Say a prayer for a missing student of photography

grebeman

Old Codgers Group
On Thursday afternoon an 18 year old student of photography left his home in the hamlet of Membland to walk the mile or so to the coast in order to photograph the bad weather. Sadly he's not been seen since, that is over 48 hours and now the third night.

On Friday there was torrential rain with steady wind speeds in excess of 40mph and gusts to about 80mph. Todays search by the police, fire crews, coastguards, other search and rescue teams, the Plymouth Lifeboat and a search and rescue helicopter were joined by some 120 local volunteers, but no trace of the lad has been found.

Today the wind had dropped somewhat and there was a break in the rain, but more of both are forecast for tomorrow. These photographs were taken a mile or so west of where he was likely to have accessed the coast.


Looking east with Bolt Tail on the horizon


Looking west over Pilot Cove


A lone searcher on the rocks


The power of the sea


A Coastguard search and rescue team


The Plymouth Lifeboat


The Coastguard team


The Plymouth Lifeboat returns at speed, but it proved to be a false alarm

He was a photographer like us, so if you can spare a thought for him and his family. Whatever you do out there, stay safe.


Barrie
 

Lightmancer

Super Moderator
Aug 13, 2011
164
Sunny Frimley
Bill Palmer
A moment, please, to consider the welfare of those that have, through duty and as volunteers, members of the police, coastguard, RNLI and RNAS, been searching for this young man in atrocious and life-threatening conditions. I may sound harsh, but he made a conscious choice to put himself in harm's way. No-one can argue that he was unaware of the conditions when he went out - we have had two weeks of this weather. It will be a tragedy if he is not returned safely to his family, but it will be a tragedy squared if others are now harmed in the search for him.

Sent from another Galaxy
 

grebeman

Old Codgers Group
Bill,

We've yet to know the full circumstances, so whilst I agree that foolish decisions by people result in rescuers putting themselves in harms way, can we please reserve judgement. I've known that section of coast all my life and had he kept to the area that I traversed today he should have been relatively safe even in conditions of high wind and rain. I remember walking this coast on 17th january 1974 (whilst on leave from my job in the Middle East) when 3 Sea King helicopters (one bearing the Iron Cross of Germany) flew over me in an ESE direction. They returned some 90 minutes later having attended the Danish coaster Merc Enterprise which had turned turtle in 70 foot waves and 100 mph gust some 20 miles south of Start Point. Four crewmen, the captain's wife and son and another woman died that day, the rest of the 14 man crew were rescued. At no time did I consider that I put myself in danger despite the horrific conditions, although strangely there was a cloudless blue sky as I recall.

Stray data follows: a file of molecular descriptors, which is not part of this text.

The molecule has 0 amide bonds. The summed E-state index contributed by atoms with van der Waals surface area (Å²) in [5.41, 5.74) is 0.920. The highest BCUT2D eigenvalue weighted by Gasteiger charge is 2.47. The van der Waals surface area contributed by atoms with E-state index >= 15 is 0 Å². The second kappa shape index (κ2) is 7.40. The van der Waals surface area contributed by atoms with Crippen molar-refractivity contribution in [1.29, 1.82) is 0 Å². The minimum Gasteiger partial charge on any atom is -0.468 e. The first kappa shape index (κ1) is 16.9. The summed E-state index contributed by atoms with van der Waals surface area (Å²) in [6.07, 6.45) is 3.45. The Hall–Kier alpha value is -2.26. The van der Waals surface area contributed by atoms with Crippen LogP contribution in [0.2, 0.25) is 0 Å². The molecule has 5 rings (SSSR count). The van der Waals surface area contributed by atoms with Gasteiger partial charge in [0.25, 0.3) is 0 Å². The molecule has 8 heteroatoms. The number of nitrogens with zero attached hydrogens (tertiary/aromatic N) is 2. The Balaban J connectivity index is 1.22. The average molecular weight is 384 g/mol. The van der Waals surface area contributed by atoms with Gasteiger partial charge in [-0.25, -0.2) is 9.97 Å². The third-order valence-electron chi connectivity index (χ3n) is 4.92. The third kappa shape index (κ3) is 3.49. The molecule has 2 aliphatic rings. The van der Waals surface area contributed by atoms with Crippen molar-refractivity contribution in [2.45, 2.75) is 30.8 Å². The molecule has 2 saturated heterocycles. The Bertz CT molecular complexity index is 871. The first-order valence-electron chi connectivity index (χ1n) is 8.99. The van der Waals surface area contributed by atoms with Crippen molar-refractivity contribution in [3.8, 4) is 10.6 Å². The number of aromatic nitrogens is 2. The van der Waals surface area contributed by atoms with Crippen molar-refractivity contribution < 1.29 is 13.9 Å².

We've certainly seen incidents of blatent disregard for personal safety, the worst must surely be the two young parents who took there children, one a babe in arms, the other a toddler still requiring their hand to be held, onto a breakwater in Cornwall with seas breaking over it. He might have meet some other fate which would not be beyond the realms of possibility even in benign conditions.

I'm getting a little saddened by the way some threads on this forum get diverted in this manner, maybe it's time to post pictures with no words whatsoever, and then maybe not even that.

Barrie
 

Lightmancer

Super Moderator
Aug 13, 2011
164
Sunny Frimley
Bill Palmer
Barrie, you are right in that we have yet to know the full circumstances. Thus a balanced viewpoint is essential.

My Grandfather, a fourth-generation Royal Navy sailor, brought up in the Westcountry and based at Devonport, was very clear on one thing - you underestimate the sea at your absolute peril; it can change from benign to malign in an instant.

A tragedy may well have occurred; it is too early to be sure. But if more lives are lost in the search - they have already been put in danger - that would be unacceptable because avoidable.

The strange - and sad - thing about commonsense is that it is at times uncommon.

In any event, I am done here. My objective was to introduce balance - and objectivity. My thoughts are with all those in peril - on both sides of the Atlantic - from the extreme weather we are enduring.

Sent from another Galaxy
 

Richard

Top Veteran
Feb 1, 2013
104
Marlow, UK
I've just noticed a sad update about this on the BBC website:

Police searching for a teenager who went missing after going out to take photos of stormy seas on the Devon coast have found a body.

Harry Martin, 18, from Membland, Newton Ferrers, was last seen on 2 January.

A Devon and Cornwall Police spokesman said the body had not yet been formally identified.


16:46, 11th Jan.

-R
 

Richard

Top Veteran
Feb 1, 2013
104
Marlow, UK
Under slightly different circumstances that could once have been me. As a student living in Plymouth I would sometimes go out on photographic excursions along the coast. I was always too concerned about getting my precious cameras and lenses wet to go near the sea in rough weather, but I certainly would have walked those same cliffs with a camera on better days.

It's a very sad outcome.

-R
 

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